News Stories, 13 December 2013
WASHINGTON, DC, United States, December 13 (UNHCR) – Refugees and asylum-seekers from Syria, Sudan and 20 other nations took steps this week in Washington, DC, to ensure their voices become an integral part of United States policy discussion on how best to protect people fleeing violence and persecution around the world.
At the end of the 2013 Refugee Congress, organized by UNHCR on Monday and Tuesday, the 48 delegates each signed a letter calling on the US authorities to "invite refugees and other affected persons to participate meaningfully in discussions" on refugee and asylum policy issues.
The letter was handed by the delegates to their representatives in the US Congress during meetings on the "Advocacy Day" that followed the gathering, an action that participants said underscored the drive to push refugee advocacy forward from the conceptual to the practical.
"UNHCR supports the Refugee Congress as a way for refugees and asylum-seekers in the United States to help themselves and to develop a credible voice for advocacy," said Shelly Pitterman, UNHCR's regional representative. "I think that this year's Refugee Congress took an important step in the right direction," he added.
Delegates were also happy with developments. "We have travelled so long and so far," said Ayman Okar, a Syrian delegate to the gathering, which was opened on Monday by UN High Commissioner for Refugees António Guterres and US Assistant Secretary of State for Population, Migration and Refugees Anne Richard. "This is something that I have been searching for," added the Syrian refugee, who fled his homeland last year and now lives under temporary protection in the US state of Michigan.
Okar's gratitude for the safety he and his family have found in the United States and desire to work with government and NGO partners in improving the US resettlement process was echoed by many delegates amid consensus on the need for refugees to have a seat at the policy-making table.
"That is why I am here – to make sure my voice is part of that process because I think it is a powerful process," said Sigga Jagne, the delegate from Kentucky, who fled from the Gambia after a coup d'état in 1994. "The message I am taking to Capitol Hill is to let our senators and representatives know that this is an American issue, that this is what being American is about."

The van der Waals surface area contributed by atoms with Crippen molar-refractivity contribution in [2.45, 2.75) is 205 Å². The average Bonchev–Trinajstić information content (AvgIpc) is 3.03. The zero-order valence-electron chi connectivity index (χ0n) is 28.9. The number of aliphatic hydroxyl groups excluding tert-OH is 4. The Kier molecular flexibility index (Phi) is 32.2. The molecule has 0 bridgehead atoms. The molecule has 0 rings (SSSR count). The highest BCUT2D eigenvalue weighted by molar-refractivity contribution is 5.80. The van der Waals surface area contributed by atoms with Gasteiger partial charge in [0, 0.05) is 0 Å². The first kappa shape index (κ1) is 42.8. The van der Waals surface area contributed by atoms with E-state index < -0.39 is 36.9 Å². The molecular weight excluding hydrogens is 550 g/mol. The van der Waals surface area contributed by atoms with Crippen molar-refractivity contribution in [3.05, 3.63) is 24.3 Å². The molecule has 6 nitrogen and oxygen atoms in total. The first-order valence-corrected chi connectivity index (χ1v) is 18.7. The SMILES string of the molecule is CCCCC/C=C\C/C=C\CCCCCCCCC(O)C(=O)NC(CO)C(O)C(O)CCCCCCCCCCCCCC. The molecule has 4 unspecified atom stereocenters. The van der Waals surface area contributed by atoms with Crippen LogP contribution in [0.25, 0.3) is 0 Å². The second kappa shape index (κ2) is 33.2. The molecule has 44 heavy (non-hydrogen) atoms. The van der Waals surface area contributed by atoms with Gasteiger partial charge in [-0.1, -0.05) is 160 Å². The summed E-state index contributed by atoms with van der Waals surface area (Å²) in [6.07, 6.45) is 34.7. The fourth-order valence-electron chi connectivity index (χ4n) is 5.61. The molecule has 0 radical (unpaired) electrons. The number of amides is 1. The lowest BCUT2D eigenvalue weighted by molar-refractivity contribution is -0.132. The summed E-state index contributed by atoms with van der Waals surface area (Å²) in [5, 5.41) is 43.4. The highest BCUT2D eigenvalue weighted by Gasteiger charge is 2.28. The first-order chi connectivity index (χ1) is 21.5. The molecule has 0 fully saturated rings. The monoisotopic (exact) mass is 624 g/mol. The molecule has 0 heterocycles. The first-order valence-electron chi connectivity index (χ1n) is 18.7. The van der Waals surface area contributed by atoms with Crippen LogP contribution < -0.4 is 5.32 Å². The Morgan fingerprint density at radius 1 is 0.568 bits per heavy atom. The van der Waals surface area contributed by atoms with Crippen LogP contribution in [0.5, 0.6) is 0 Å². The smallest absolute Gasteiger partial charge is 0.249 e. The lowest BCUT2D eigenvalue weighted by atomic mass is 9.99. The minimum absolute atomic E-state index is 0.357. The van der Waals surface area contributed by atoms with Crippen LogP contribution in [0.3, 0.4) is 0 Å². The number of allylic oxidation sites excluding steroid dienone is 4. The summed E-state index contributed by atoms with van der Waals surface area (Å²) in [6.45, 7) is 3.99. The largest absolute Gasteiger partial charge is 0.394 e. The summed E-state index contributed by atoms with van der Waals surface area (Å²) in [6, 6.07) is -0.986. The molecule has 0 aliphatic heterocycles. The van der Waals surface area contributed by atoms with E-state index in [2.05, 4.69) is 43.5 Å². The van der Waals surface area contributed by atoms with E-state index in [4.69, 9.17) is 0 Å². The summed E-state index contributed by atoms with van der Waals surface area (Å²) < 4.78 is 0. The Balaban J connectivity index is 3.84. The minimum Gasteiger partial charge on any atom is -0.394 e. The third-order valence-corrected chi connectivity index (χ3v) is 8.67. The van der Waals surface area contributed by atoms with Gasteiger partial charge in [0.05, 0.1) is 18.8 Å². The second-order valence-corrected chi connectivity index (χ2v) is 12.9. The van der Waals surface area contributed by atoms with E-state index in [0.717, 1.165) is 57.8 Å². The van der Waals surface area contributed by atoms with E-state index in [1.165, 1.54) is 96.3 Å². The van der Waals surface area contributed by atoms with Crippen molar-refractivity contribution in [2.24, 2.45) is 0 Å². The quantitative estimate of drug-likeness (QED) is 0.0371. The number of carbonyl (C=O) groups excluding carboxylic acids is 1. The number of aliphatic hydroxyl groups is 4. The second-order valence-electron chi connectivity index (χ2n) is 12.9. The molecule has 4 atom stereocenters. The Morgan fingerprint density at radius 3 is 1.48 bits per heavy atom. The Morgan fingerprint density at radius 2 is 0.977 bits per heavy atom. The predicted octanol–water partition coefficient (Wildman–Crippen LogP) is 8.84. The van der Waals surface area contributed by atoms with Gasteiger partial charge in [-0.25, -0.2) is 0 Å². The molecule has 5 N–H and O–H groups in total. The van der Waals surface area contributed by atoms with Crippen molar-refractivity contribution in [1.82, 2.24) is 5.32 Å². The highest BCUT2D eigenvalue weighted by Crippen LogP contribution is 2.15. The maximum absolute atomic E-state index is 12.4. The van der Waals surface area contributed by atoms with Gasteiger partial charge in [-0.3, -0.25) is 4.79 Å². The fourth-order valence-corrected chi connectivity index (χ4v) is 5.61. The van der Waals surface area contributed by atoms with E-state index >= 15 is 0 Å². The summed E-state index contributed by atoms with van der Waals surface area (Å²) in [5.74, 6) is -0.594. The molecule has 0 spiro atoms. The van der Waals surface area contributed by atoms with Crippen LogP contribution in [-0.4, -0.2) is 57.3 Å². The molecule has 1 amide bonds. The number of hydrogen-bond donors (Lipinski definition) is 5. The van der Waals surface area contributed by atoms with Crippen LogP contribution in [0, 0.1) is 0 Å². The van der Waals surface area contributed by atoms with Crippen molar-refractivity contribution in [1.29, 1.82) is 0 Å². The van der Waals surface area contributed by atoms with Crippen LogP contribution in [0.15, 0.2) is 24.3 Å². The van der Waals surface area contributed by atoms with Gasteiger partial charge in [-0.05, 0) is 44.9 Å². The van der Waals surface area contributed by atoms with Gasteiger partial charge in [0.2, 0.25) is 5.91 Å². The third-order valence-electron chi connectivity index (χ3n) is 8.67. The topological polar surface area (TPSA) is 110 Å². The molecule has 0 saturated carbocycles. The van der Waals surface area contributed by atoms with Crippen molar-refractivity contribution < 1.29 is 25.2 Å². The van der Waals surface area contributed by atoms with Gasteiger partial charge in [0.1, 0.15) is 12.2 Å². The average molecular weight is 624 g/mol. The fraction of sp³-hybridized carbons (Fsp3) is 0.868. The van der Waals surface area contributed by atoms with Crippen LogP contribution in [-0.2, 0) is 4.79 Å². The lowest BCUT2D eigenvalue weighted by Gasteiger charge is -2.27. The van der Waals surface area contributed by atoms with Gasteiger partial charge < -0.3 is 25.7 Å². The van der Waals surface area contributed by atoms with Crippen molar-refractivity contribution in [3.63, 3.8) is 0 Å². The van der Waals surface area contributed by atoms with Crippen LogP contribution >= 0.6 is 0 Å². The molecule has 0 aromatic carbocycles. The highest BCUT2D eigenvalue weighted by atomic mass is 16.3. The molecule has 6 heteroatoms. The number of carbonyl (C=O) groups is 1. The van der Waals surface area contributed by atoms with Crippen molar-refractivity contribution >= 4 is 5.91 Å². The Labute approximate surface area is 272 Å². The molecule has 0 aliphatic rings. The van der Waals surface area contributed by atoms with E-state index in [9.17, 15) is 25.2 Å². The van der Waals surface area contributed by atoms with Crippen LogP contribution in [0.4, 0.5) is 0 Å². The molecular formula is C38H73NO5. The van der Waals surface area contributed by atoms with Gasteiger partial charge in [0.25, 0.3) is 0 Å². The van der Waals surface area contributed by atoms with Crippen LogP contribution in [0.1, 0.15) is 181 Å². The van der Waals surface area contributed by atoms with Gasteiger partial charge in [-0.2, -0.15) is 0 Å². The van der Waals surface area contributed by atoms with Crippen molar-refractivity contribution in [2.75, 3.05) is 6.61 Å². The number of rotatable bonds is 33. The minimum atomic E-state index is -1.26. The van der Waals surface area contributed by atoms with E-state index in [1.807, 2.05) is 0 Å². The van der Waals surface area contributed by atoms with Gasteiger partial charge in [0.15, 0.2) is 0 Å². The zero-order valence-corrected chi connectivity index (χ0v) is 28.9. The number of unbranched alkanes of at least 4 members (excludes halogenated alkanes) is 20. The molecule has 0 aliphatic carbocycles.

Assistant Secretary of State Richard, in an address to the gathering, said the refugee story of courage and resilience was quintessentially American. "You are not strangers. You belong here!" she stressed.
The congress participants agreed that fortifying that fact of belonging must be central to their future work. This meant not just feeling confident of their status as full-fledged members of American society but of exercising that status in practical ways to advocate for an issue they know better than anyone.
The two days of work at the congress alternated regularly between plenary meetings and workshop sessions in small groups. Participants praised the months of work by the steering Refugee Congress Advisory Board and UNHCR staff that made this week's event possible.
Fidel Nshombo, a poet originating from Democratic Republic of the Congo, said that "empowerment is the key" to making the Refugee Congress a practical and sustainable vehicle for representing the concerns of tens of thousands of refugees and asylum-seekers living across the United States.
In a rousing address on the first day of the congress, Frank Sharry, executive director of the America's Voice immigration reform advocacy organization, stressed the need for all people in the United States to understand that refugees and asylum-seekers are as much a part of the fabric of American society as any other group in the country.
"My vision of an America that I love and that I will fight for is an America that is welcoming to refugees," Sharry said, before calling on refugees and asylum-seekers to take the lead in that cause: "Hurry up and take over!" he said.
By Chris Boian in Washington, D.C., United States